The common thread in all Carbon Cap systems, is the "CAP". Carbon emissions are capped at the present level. The industries that produce carbon, are required to "own" enough credits to cover all of the carbon they produce in a year. Each year the number of carbon "credits" is reduced and thus the amount of carbon produced is also reduced.
Who Needs Carbon Credits?
Do you require carbon credits to be obtained by the "last user" of the carbon, the consumer? Or the first person to create the carbon - Upstream Source, such as the oil company or coal mine. Are does everyone need carbon credits if they touch carbon?
The easiest system is to control the "source", the upstream market. Any company that brings carbon into the market, would require a carbon credit for the amount of carbon touched. This reduces the number of interfaces involved and touches ALL CARBON. The system is much easier to control and monitor/enforce.
Obtaining Carbon Credits
Carbon Credit Giveaway
In a Giveaway system, the carbon credits are initially given to the companies that have historically produced carbon. Initially, each company would receive the same amount of credits, as carbon that they are producing at the moment. Each year the government would buy back some of the credits, thus reducing the overall carbon emissions. If company "A" continues to produce carbon dioxide at the same level each year, they would need to purchase (cap and TRADE) additional carbon credits form company "B" which reduced it's carbon output by more than the required level that year.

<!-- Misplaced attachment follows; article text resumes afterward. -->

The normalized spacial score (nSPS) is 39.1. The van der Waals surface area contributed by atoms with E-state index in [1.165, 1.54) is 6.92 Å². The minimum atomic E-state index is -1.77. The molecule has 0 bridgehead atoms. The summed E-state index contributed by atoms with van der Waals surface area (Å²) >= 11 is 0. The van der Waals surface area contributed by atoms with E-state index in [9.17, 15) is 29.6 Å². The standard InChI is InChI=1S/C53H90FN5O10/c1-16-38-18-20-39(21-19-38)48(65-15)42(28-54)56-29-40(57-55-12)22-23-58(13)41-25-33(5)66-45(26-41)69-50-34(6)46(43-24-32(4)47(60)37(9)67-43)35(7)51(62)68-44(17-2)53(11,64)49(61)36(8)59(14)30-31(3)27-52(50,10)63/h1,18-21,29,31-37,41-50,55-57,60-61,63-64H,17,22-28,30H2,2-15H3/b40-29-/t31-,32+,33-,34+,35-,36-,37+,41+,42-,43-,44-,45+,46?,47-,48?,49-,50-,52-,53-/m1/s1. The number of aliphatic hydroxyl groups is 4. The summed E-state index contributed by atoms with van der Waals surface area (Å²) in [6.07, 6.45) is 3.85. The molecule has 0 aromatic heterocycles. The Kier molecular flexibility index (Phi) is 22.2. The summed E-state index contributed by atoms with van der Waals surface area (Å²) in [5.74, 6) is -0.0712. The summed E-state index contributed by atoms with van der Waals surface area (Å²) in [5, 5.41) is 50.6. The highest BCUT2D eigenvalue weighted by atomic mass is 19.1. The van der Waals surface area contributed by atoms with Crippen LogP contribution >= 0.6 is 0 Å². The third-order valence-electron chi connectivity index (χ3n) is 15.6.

One big issue with giving away carbon credits is deciding how many to give to each company initially. With Europe's first attempt at a Carbon Cap and Trade system, far to many carbon credits were handed out, free of charge. Thus, the companies involved did not need to reduce their emissions and the credits became worthless. Already in the USA, we see large electrical producers applying for permits to add another 150 coal fired generating stations. If they can lobby the government to "giveaway" the credits, they could make a fortune from these new coal fired plants, without helping the planet. They would simply close the new coal plants, sell the "free" credits, and party on their free money from the government.
Carbon Credit Auction
With a Auction system, each company must purchase the carbon credits they need. It's still important to ensure that the total number of credits auctioned, does not exceed the present carbon producing level. However, if companies must pay for their credits, this should be easier to monitor and enforce.
Who gets the Money: Cap and Trade, Cap and Dividend
Everyone agrees that carbon related products will increase in price, as the cost of dumping carbon dioxide into the air, is included within the product. The money from auctioning off carbon credits can either go to the government or to the people.
Government: if the government were to keep the funds raised through the auctioning of carbon credits, hopefully they would spend these funds on investments/projects, to reduce future carbon dioxide and greenhouse gas production.
People: Peter Barnes has suggested that funds from carbon credit auctions should be paid back equally, to all people. He calls this system, Cap and Dividend.
Cap and Dividend